I don’t have any hills in my yard, but I do hear the sound of music. My feathered friends have begun their annual return, and they’re filling the air with their joyful melodies. As they arrive, they’re met by the faithful chickadees and nuthatches who have fed on sunflower seeds and weathered the winter.
If, as some say, the chickadees and nuthatches are deficient in color, they are more than proficient in conversation. The chickadee is reported to have a vocabulary of around 50 distinct sounds including phrases, like “danger!” “feed me!” or “I’m single!”
As the chickadee is busy chattering, the nuthatch listens intently; verifies the message; and, if necessary, acts as a watchman on the wall and sounds a predator is present alarm. While the nuthatch is no Chicken Little, Eric Greene, an ecologist at the University of Montana, lightheartedly says the bird will “retweet” valid warnings to his neighbors.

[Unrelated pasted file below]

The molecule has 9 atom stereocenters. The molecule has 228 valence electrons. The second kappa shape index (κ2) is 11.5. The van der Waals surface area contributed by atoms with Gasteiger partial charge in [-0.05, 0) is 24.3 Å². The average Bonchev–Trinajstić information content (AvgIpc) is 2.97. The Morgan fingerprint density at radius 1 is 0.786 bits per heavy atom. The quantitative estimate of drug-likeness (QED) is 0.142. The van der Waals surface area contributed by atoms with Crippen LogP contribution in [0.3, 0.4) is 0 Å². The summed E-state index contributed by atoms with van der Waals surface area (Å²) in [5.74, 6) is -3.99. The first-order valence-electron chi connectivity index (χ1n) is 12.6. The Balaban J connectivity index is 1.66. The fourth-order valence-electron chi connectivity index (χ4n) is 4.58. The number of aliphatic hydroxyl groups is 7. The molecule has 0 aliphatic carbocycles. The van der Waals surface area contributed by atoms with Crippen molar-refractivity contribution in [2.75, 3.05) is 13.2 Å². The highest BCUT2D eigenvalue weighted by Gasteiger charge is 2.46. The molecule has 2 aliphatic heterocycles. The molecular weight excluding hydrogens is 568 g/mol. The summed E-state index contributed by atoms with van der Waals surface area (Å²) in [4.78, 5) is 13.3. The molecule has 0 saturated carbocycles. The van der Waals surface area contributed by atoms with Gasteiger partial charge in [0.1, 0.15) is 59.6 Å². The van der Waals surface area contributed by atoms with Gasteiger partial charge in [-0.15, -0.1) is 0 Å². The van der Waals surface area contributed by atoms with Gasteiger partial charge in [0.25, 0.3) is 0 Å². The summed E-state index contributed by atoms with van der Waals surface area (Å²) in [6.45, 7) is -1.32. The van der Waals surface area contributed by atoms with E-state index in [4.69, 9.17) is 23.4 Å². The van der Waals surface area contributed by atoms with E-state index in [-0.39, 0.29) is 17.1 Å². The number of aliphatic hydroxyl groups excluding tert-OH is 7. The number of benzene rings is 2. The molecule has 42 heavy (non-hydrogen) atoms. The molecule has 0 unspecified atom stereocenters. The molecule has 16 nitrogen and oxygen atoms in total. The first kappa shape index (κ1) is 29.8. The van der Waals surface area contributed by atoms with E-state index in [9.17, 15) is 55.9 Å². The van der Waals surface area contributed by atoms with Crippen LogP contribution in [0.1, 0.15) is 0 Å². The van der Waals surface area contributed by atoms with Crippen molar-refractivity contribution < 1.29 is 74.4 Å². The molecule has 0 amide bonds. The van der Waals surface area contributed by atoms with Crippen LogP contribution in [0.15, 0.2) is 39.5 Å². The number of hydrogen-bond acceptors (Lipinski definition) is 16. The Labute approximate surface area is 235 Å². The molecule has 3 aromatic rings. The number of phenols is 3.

The importance of conversations cannot be overstated, and ours ought to be more than idle chatter. Jesus said a person will be either justified or condemned by the words they speak (Matthew 12:27). Our conversation should be more than great swelling words of emptiness (2 Peter 2:18), or persuasive words of deception (Colossians 2:8).
How can we fine-tune our vocabulary, so our conversation is pleasing to God? We can start with a prayer of David: Let the words of my mouth and the meditation of my heart be acceptable in your sight, O Lord, my rock and my redeemer (Psalm 19:14).